The month of Elul is a great gift of love from Hashem. The four Hebrew letters of the month of Elul (אלול) are used to provide us with an understanding of what this great month of opportunity is all about. Perhaps the most well-known one is “אני לדודי ודודי לי–Ani l’dodi v’dodi li (I am my beloved’s, and my beloved is mine).” The first letter of each of the four words together spell the letters in the word אלול (Elul).
Many write that the days of the month of Elul are days of “rachamim and ratzon” – days of compassion and favor. These days have been embedded with compassion, favor, love, and opportunity since Moshe Rabbeinu went up to the summit of Har Sinai for 40 days, starting with the beginning of Elul and culminating with Yom Kippur, when he brought down the second set of Luchos. At that time, Hashem accepted our t’shuvah and we were completely forgiven for the sin of the golden calf and were consequently reunited with Hashem.
These are days of closeness to Hashem. While the opportunity for t’shuvah is present year-round, the availability and opportunity are by far greatest in the 40 days starting with Rosh Chodesh Elul. HaRav Aharon Kotler zt”l writes:
ונפתחים שערי חסד ורחמים, ואפשר להשיג בין בתשובה ובין בתורה ועבודה במעט עמל מה שצריך עמל רב בזמן אחר…
…and the gates of chesed [loving-kindness] and rachamim [compassion] are opened, and it is possible to achieve in the areas of repentance, Torah, and service [to the Almighty] with minimal exertion as compared with other times when [this achievement] would require significant exertion. [quoted from Yerach l’Moadim, by HaRav Yerucham Olshin]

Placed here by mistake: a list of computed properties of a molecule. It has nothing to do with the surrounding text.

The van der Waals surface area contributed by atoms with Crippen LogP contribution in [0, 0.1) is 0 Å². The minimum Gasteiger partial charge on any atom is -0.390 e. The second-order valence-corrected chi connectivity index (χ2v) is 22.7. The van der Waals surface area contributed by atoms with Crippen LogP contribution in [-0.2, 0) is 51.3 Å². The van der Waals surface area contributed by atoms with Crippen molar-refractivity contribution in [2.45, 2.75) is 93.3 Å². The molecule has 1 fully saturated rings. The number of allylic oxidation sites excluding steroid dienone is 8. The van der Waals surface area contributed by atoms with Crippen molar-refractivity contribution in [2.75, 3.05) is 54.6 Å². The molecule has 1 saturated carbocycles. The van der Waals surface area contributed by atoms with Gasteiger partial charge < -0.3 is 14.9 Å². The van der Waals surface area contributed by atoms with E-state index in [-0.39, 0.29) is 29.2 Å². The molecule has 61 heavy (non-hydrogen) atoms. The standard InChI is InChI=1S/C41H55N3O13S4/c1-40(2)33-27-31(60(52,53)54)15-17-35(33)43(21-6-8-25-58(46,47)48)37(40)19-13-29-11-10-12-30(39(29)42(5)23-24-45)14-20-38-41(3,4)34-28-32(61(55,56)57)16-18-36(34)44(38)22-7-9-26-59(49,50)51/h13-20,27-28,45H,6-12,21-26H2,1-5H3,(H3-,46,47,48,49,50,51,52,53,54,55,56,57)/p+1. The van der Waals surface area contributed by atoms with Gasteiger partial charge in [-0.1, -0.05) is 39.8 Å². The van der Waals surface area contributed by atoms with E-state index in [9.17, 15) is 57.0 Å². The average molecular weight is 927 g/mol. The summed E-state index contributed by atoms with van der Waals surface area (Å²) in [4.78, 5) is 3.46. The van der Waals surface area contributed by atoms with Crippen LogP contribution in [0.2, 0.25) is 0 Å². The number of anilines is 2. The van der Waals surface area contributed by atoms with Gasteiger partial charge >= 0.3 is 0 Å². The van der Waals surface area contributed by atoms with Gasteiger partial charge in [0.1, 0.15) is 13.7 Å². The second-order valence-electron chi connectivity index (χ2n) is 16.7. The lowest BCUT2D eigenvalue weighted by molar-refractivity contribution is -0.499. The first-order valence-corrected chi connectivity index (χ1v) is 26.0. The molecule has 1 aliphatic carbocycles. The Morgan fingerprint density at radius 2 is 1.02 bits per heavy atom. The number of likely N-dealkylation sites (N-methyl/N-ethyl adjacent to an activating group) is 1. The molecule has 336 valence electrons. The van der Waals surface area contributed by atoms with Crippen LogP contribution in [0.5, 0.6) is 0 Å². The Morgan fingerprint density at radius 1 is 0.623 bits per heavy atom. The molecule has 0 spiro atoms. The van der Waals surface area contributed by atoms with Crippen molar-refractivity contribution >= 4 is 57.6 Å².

Certainly one of the greatest opportunities of these days lies in tefilah. The Tur, quoted by the Beis Yosef in the Shulchan Aruch, writes that it is a great merit for one to increase asking Hashem for compassion in this month. One of the primary purposes of tefilah is “the longing of the soul for Hashem” [Chovos HaL’vavos]. Clearly in this month of closeness to our beloved, it behooves us to step up our intensity, mindfulness, and heart in our tefilos and brachos.
Coming early to davening and spending even one minute of silence and contemplation before we start our tefilos can have a dramatic impact on our tefilos. HaRav Shimshon Dovid Pincus, in his sefer Gates of Prayer, quotes the Bach (siman 98), who references the pasuk in T’hilim (10:17): תַּאֲוַת עֲנָוִים שָׁמַעְתָּ ה’; תָּכִין לִבָּם, תַּקְשִׁיב אָזְנֶךָ (The desire of the humble You have heard, Hashem; guide their heart, let Your ear be attentive.)
We see from this pasuk that it is only if Hashem directs our minds and hearts, that we can daven with the mind and heart necessary to have Hashem be attentive to our tefilah. However, the Bach says that we need to do our part to merit Hashem’s assistance. “הבא לטהר מסייעין אותו – He who comes to purify, he is assisted.” We need to come, even one minute early, and sit quietly and reflectively, desiring to connect with Hashem in the upcoming tefilah. If we desire it and put in at least the minimal effort, then Hashem will assist us and be attentive to our tefilos. Preparation for tefilah is a crucial ingredient. HaRav Pincus writes that when we come early to think about what we are about to do, we are demonstrating to Hashem that we truly desire to daven with mind and heart. When Hashem sees that we really want it, then He brings us close to Him.
The opportunity is before us. Let us show Hashem that we truly desire His closeness, and let us take maximum advantage of the great gift of Elul that Hashem has bestowed upon us.
NOTE: B’ezras Hashem, for the next few weeks, we will focus on the 13 Midos that we recite so often, starting with S’lichos and culminating in N’ilah at the close of Yom Kippur. We will, b’ezras Hashem, present both the meaning of the words as well as what we should be working on, in order to implement these words in our lives.